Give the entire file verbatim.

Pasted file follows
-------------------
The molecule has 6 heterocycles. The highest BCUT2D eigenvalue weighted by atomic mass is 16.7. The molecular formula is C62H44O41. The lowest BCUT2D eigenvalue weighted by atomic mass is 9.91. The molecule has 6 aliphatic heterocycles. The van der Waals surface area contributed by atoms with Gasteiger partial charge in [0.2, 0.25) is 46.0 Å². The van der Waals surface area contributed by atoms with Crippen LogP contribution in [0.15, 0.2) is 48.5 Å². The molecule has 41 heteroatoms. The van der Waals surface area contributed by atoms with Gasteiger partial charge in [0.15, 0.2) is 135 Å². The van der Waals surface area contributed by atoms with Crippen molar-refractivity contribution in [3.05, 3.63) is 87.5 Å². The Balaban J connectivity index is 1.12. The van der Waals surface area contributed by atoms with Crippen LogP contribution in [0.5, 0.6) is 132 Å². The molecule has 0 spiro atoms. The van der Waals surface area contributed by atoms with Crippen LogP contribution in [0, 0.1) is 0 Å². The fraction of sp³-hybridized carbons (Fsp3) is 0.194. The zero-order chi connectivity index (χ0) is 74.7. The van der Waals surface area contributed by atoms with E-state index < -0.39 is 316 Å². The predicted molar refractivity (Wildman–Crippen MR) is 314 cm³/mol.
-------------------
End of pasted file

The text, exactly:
The molecule has 6 heterocycles. The highest BCUT2D eigenvalue weighted by atomic mass is 16.7. The molecular formula is C62H44O41. The lowest BCUT2D eigenvalue weighted by atomic mass is 9.91. The molecule has 6 aliphatic heterocycles. The van der Waals surface area contributed by atoms with Gasteiger partial charge in [0.2, 0.25) is 46.0 Å². The van der Waals surface area contributed by atoms with Crippen LogP contribution in [0.15, 0.2) is 48.5 Å². The molecule has 41 heteroatoms. The van der Waals surface area contributed by atoms with Gasteiger partial charge in [0.15, 0.2) is 135 Å². The van der Waals surface area contributed by atoms with Crippen molar-refractivity contribution in [3.05, 3.63) is 87.5 Å². The Balaban J connectivity index is 1.12. The van der Waals surface area contributed by atoms with Crippen LogP contribution in [0.5, 0.6) is 132 Å². The molecule has 0 spiro atoms. The van der Waals surface area contributed by atoms with Crippen LogP contribution in [0, 0.1) is 0 Å². The fraction of sp³-hybridized carbons (Fsp3) is 0.194. The zero-order chi connectivity index (χ0) is 74.7. The van der Waals surface area contributed by atoms with E-state index < -0.39 is 316 Å². The predicted molar refractivity (Wildman–Crippen MR) is 314 cm³/mol.